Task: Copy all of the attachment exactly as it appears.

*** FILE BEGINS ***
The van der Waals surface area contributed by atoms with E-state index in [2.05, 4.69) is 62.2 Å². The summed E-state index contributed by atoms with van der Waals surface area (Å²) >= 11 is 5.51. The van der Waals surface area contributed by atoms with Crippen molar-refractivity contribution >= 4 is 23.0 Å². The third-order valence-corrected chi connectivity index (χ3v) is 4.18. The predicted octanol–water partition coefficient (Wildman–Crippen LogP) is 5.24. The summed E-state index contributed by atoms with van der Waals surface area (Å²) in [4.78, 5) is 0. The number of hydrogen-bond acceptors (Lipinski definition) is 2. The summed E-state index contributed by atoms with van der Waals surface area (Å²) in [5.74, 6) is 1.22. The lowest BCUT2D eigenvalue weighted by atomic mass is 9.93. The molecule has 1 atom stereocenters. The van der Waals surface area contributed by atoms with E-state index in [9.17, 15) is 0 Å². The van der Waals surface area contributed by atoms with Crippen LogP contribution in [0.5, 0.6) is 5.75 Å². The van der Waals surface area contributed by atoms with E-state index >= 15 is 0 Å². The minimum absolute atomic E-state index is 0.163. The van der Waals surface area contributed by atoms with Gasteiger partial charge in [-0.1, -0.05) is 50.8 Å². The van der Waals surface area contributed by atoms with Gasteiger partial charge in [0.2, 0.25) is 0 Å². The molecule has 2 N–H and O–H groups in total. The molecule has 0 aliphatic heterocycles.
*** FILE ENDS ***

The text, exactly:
The van der Waals surface area contributed by atoms with E-state index in [2.05, 4.69) is 62.2 Å². The summed E-state index contributed by atoms with van der Waals surface area (Å²) >= 11 is 5.51. The van der Waals surface area contributed by atoms with Crippen molar-refractivity contribution >= 4 is 23.0 Å². The third-order valence-corrected chi connectivity index (χ3v) is 4.18. The predicted octanol–water partition coefficient (Wildman–Crippen LogP) is 5.24. The summed E-state index contributed by atoms with van der Waals surface area (Å²) in [4.78, 5) is 0. The number of hydrogen-bond acceptors (Lipinski definition) is 2. The summed E-state index contributed by atoms with van der Waals surface area (Å²) in [5.74, 6) is 1.22. The lowest BCUT2D eigenvalue weighted by atomic mass is 9.93. The molecule has 1 atom stereocenters. The van der Waals surface area contributed by atoms with E-state index in [9.17, 15) is 0 Å². The van der Waals surface area contributed by atoms with Crippen LogP contribution in [0.5, 0.6) is 5.75 Å². The van der Waals surface area contributed by atoms with E-state index >= 15 is 0 Å². The minimum absolute atomic E-state index is 0.163. The van der Waals surface area contributed by atoms with Gasteiger partial charge in [-0.1, -0.05) is 50.8 Å². The van der Waals surface area contributed by atoms with Gasteiger partial charge in [0.2, 0.25) is 0 Å². The molecule has 2 N–H and O–H groups in total. The molecule has 0 aliphatic heterocycles.